article in Harvard Magazine this past week in which they discussed the possibility of Harvard Business school, of which they are both affiliated, being adversely impacted by the growing popularity of online learning.
The focus on Harvard was meant to demonstrate how even the most respect, well established learning institutions are likely to be impacted by the disruptive innovation of online learning. The part of the article that caught my attention was the claim that more and more people will be learning in-context rather than at a school or university. Cost, flexibility, and specificity are three reasons that potential business students would opt NOT to attend Harvard Business school, or some similar institution.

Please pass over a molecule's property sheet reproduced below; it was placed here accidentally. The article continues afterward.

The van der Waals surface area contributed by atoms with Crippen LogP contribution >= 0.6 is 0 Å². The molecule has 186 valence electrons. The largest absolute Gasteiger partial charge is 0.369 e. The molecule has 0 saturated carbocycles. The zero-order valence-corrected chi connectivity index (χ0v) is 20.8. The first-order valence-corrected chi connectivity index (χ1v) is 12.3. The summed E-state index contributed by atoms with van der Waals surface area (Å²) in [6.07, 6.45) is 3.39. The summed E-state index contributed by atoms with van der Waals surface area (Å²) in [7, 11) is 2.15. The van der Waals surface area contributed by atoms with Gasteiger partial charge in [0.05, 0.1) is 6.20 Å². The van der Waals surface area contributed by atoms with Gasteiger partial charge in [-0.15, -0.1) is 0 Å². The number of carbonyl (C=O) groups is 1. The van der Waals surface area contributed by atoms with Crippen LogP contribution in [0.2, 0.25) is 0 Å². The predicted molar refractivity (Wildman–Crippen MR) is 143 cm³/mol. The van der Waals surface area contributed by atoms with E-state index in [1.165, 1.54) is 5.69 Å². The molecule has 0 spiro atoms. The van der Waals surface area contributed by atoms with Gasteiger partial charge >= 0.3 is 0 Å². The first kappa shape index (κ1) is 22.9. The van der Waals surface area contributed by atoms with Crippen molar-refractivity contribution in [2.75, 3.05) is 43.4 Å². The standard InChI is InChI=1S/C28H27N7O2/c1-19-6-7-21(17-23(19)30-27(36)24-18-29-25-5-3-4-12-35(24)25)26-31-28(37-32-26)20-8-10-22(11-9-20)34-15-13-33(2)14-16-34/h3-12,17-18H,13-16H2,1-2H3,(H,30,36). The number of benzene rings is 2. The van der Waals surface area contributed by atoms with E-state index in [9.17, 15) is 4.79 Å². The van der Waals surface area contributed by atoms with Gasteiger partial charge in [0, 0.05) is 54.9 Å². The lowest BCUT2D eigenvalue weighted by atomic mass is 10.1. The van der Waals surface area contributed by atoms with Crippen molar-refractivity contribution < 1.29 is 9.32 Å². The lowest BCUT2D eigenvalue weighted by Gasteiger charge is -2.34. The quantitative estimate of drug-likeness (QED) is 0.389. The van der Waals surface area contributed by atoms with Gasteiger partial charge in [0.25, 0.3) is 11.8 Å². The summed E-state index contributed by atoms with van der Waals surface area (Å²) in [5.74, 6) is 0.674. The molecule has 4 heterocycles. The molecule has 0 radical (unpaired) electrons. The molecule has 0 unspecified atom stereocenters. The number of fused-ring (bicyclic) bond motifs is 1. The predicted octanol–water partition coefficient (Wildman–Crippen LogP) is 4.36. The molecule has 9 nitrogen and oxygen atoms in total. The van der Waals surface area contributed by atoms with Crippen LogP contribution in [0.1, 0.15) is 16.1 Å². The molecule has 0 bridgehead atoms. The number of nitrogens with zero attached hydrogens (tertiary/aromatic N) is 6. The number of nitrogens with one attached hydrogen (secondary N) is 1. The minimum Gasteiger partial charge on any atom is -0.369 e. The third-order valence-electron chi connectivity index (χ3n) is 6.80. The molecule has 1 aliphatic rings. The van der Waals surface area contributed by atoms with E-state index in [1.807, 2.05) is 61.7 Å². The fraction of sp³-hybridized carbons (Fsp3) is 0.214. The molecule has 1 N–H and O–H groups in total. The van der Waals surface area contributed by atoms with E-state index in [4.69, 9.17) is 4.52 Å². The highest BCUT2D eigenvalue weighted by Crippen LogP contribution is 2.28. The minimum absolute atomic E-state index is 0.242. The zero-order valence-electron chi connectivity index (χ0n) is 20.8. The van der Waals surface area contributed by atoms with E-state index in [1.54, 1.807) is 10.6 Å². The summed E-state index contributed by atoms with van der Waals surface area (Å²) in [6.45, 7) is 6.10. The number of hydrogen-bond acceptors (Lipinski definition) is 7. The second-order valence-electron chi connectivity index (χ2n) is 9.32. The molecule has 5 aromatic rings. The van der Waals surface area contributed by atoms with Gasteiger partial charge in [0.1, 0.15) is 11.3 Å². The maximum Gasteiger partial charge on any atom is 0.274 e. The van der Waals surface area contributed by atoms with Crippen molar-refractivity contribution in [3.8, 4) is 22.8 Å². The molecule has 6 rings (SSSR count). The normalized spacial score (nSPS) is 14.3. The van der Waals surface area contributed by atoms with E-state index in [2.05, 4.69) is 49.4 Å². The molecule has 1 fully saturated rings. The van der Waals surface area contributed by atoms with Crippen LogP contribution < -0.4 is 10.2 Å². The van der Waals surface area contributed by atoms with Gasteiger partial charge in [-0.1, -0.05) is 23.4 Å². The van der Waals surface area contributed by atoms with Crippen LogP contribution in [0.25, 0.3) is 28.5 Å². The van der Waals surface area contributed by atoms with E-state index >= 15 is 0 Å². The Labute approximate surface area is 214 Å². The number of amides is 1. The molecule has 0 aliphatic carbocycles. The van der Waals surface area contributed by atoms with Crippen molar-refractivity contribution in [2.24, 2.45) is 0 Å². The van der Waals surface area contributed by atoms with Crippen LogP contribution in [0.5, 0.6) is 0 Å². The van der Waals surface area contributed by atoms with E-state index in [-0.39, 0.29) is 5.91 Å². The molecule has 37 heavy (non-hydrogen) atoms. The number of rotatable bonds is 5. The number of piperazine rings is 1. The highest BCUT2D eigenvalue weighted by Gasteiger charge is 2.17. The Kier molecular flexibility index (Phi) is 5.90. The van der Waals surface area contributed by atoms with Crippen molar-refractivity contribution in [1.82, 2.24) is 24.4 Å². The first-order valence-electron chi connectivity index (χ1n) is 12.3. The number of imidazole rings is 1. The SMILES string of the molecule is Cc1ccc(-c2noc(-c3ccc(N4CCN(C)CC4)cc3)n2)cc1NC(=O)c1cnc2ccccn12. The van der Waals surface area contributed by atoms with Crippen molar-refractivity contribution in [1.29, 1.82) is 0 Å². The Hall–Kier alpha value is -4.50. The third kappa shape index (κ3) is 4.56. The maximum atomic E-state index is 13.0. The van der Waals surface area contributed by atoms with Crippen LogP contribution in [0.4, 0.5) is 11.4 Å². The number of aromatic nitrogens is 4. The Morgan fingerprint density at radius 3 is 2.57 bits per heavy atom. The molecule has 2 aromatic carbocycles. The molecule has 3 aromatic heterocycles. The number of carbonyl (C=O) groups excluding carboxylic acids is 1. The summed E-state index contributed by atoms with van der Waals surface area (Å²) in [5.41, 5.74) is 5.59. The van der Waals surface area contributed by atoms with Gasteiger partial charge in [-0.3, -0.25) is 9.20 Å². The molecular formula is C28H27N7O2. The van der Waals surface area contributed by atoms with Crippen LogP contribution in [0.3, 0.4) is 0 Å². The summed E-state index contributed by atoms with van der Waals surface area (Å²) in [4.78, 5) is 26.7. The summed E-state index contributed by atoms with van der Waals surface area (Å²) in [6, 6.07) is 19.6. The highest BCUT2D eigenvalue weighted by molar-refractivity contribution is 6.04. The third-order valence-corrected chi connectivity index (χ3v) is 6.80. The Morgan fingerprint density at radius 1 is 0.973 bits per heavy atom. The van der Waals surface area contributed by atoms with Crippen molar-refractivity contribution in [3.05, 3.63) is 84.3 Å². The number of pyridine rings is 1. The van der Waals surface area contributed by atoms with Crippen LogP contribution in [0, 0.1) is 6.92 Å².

The cost of education, especially higher education, is rising at a pace that few people can afford. This is true even of prestigious schools such as Harvard. Online learning is much cheaper.
Harvard's program is excellent, but isn't going to flex with your needs. Have a full time job, a family? Full time enrollment probably isn't going to work out to well for you. Online learning allows geographic and time flexibility.
As knowledge increases, the need for specialized training also increases. Just getting an MBA isn't going to cut it anymore. You need to get an MBA with experience with a specific product or type of business. Harvard can't provide industry specific training for everyone. Individual Businesses, with industry specific knowledge are best suited to offer this type of specialized training.
In the future, colleges and universities probably won't be the providers of advanced learning. Instead, businesses and industry organizations may provide cost effective, flexible, and focused training.